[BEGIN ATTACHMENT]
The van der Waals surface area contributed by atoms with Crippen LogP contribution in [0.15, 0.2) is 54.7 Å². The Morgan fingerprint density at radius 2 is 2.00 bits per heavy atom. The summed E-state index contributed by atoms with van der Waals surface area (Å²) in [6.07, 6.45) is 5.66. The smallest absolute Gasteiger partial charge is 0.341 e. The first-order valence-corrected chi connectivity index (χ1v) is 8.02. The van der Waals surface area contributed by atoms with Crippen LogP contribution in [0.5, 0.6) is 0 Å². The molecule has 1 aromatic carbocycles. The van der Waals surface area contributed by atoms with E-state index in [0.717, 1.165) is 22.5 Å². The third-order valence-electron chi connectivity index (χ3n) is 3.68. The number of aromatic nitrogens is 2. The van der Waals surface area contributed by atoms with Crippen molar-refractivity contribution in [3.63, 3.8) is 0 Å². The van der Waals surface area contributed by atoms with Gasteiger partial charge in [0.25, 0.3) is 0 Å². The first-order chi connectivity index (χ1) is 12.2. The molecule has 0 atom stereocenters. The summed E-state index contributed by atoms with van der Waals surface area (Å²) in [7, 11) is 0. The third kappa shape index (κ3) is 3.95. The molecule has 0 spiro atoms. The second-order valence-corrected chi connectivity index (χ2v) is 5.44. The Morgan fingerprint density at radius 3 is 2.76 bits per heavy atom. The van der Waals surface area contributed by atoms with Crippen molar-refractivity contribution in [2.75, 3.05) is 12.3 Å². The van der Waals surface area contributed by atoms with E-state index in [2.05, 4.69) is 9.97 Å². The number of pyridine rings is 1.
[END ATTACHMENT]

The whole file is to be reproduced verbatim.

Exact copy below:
The van der Waals surface area contributed by atoms with Crippen LogP contribution in [0.15, 0.2) is 54.7 Å². The Morgan fingerprint density at radius 2 is 2.00 bits per heavy atom. The summed E-state index contributed by atoms with van der Waals surface area (Å²) in [6.07, 6.45) is 5.66. The smallest absolute Gasteiger partial charge is 0.341 e. The first-order valence-corrected chi connectivity index (χ1v) is 8.02. The van der Waals surface area contributed by atoms with Crippen LogP contribution in [0.5, 0.6) is 0 Å². The molecule has 1 aromatic carbocycles. The van der Waals surface area contributed by atoms with E-state index in [0.717, 1.165) is 22.5 Å². The third-order valence-electron chi connectivity index (χ3n) is 3.68. The number of aromatic nitrogens is 2. The van der Waals surface area contributed by atoms with Crippen molar-refractivity contribution in [3.63, 3.8) is 0 Å². The van der Waals surface area contributed by atoms with Gasteiger partial charge in [0.25, 0.3) is 0 Å². The first-order chi connectivity index (χ1) is 12.2. The molecule has 0 atom stereocenters. The summed E-state index contributed by atoms with van der Waals surface area (Å²) in [7, 11) is 0. The third kappa shape index (κ3) is 3.95. The molecule has 0 spiro atoms. The second-order valence-corrected chi connectivity index (χ2v) is 5.44. The Morgan fingerprint density at radius 3 is 2.76 bits per heavy atom. The van der Waals surface area contributed by atoms with Crippen molar-refractivity contribution in [2.75, 3.05) is 12.3 Å². The van der Waals surface area contributed by atoms with E-state index in [2.05, 4.69) is 9.97 Å². The number of pyridine rings is 1.